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Projects targeting homes and health

A RANGE of projects and initiatives is helping to improve basic infrastructure in Aboriginal communities throughout the State.

Up until the 1990s, most Aboriginal communities lacked basic needs such as secure housing, sewerage, water and electricity.

This lack of housing and infrastructure is at the heart of health problems in indigenous communities throughout the nation.

It wasn’t until 1994 that major work was started in remote communities under the National Aboriginal Health Strategy (NAHS), which is administered by ATSIC and aims to provide a targeted approach to improving living conditions in communities most in need.

There are more than 160 major Aboriginal communities in Western Australia. NAHS’s work, valued at $43.44 million, is being carried out at 16 localities in the Kimberley, Western Desert and the Goldfields as part of a 2000-2003 program.

The project is being managed by PPK – a multi-national consultancy firm employed by ATSIC.

PPK community liaison consultant Alan Beattie told Business News that ongoing training is being provided in some Kimberley communities as a way of fostering indigenous maintenance businesses which can service their own communities and, where feasible, compete for work in nearby towns.

“In Looma we have 13 people on general construction traineeships and at Mardiwah Loop we currently have 15 people undertaking a pre-employment course. Out of that, 10 will go into general construction traineeships starting in mid November,” Mr Beattie says.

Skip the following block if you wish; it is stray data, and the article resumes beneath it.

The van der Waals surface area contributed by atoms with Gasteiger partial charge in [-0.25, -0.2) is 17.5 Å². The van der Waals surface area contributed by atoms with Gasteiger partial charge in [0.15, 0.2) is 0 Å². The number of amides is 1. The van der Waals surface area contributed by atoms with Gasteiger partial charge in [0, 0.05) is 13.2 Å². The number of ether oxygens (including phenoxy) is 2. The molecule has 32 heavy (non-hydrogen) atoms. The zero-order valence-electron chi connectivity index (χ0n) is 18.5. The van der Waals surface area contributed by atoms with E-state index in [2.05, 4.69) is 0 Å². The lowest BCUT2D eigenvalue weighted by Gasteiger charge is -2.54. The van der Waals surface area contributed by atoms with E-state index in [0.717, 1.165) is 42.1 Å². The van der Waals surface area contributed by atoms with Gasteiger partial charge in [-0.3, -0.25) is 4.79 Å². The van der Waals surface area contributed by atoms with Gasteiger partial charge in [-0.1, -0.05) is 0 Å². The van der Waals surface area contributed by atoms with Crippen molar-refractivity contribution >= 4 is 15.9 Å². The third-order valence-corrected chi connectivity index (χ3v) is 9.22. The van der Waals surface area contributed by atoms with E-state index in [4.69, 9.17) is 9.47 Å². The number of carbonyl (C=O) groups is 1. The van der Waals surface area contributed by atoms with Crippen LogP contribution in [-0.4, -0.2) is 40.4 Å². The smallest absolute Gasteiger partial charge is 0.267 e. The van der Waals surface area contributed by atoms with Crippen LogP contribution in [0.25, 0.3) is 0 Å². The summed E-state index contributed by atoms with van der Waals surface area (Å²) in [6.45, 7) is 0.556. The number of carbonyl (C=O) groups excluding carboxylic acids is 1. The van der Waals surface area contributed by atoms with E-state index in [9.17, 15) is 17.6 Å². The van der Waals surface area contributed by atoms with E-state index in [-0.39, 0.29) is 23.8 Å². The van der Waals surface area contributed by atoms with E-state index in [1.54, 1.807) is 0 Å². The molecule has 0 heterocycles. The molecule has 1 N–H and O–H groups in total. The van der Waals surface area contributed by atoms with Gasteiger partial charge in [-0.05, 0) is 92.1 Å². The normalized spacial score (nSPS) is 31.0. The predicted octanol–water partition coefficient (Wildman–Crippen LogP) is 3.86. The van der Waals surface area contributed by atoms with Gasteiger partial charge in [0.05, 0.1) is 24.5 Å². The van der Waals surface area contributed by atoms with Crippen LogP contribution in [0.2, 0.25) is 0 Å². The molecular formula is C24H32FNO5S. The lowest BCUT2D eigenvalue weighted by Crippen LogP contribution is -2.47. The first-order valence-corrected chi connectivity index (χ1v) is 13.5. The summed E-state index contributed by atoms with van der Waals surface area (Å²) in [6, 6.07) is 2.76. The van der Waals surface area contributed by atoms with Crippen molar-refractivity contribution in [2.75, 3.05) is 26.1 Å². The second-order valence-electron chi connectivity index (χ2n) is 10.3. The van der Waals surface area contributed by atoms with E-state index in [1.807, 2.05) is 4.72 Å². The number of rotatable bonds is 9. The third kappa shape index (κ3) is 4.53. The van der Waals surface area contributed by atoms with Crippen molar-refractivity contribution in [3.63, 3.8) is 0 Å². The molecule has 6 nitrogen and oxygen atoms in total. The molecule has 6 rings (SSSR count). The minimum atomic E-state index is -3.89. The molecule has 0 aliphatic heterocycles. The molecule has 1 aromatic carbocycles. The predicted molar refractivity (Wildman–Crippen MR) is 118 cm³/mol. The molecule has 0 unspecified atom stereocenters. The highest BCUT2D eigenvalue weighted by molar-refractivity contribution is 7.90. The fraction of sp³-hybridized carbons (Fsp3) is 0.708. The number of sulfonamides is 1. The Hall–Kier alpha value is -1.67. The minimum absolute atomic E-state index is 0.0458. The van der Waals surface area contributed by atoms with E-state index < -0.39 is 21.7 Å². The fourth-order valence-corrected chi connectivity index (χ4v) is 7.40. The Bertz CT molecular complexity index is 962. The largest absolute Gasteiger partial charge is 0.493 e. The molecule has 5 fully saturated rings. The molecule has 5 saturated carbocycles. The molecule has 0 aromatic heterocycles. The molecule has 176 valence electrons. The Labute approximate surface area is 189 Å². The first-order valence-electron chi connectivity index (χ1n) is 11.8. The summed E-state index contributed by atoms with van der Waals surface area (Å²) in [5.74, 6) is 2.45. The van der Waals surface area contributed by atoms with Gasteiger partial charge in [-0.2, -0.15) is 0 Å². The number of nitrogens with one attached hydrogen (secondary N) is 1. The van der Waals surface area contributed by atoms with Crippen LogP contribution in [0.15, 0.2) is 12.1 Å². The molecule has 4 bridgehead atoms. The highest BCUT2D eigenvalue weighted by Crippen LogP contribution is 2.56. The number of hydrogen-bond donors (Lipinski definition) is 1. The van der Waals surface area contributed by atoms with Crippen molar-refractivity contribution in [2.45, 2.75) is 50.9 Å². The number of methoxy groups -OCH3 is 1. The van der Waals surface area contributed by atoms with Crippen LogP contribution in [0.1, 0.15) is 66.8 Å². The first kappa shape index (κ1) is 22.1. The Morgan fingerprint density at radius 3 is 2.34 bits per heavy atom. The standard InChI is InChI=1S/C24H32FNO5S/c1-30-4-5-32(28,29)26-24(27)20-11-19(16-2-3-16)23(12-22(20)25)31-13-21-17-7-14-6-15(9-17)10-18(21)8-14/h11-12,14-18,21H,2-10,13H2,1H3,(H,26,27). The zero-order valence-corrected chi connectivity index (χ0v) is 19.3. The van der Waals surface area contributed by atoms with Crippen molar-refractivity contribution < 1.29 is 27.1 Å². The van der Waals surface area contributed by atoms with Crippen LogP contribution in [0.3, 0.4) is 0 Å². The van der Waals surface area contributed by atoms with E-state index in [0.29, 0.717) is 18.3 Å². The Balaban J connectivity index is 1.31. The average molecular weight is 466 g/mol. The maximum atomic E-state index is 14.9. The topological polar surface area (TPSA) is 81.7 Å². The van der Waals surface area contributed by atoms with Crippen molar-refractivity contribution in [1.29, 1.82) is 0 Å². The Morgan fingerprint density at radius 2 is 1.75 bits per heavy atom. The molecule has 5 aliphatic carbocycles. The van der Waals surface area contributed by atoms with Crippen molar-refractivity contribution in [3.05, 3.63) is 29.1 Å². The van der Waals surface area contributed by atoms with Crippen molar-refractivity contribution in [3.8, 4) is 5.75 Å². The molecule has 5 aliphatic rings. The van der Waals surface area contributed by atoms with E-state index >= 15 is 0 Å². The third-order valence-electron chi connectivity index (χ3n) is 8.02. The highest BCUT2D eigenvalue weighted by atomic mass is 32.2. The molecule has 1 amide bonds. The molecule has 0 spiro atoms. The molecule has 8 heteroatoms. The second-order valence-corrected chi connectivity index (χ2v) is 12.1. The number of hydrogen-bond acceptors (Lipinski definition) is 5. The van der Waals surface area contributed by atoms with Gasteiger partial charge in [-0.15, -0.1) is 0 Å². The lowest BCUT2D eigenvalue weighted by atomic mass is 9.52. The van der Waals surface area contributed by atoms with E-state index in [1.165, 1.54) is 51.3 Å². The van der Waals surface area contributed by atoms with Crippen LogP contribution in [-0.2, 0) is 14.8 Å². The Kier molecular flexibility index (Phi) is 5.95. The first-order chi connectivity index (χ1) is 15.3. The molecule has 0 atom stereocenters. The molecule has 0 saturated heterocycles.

“The key outcome is to improve living conditions by upgrading environmental health infrastructure. Currently we are in the implementation phase of providing that infrastructure, which includes upgrades or new housing, water, power sanitation systems, roads and rubbish tips.”

The delivery of the new infrastructure is designed to improve health standards in those communities and, as a by-product, PPK is promoting the increase in skill levels in infrastructure maintenance within the communities to improve the assets’ sustainability.

“That, in turn, provides an opportunity for training and employment,” Mr Beattie says.

“We see this as a long-term opportunity to develop main-

tenance skills in housing within

the communities and nearby towns, and that forms the basis

of small business opportunities through individuals or through existing corporations.”

He says that, while the current round of works (round two) has delivered vast improvements in more than a dozen localities, it hasn’t even scratched the surface compared with what needs to be done.

A health impact assessment was undertaken by PPK on behalf of ATSIC in WA and, from that assessment, a list of the most urgent needs was generated. The top 16 on that list have been included in round two.

“There’s a large number of communities that still have unmet needs,” Mr Beattie says.

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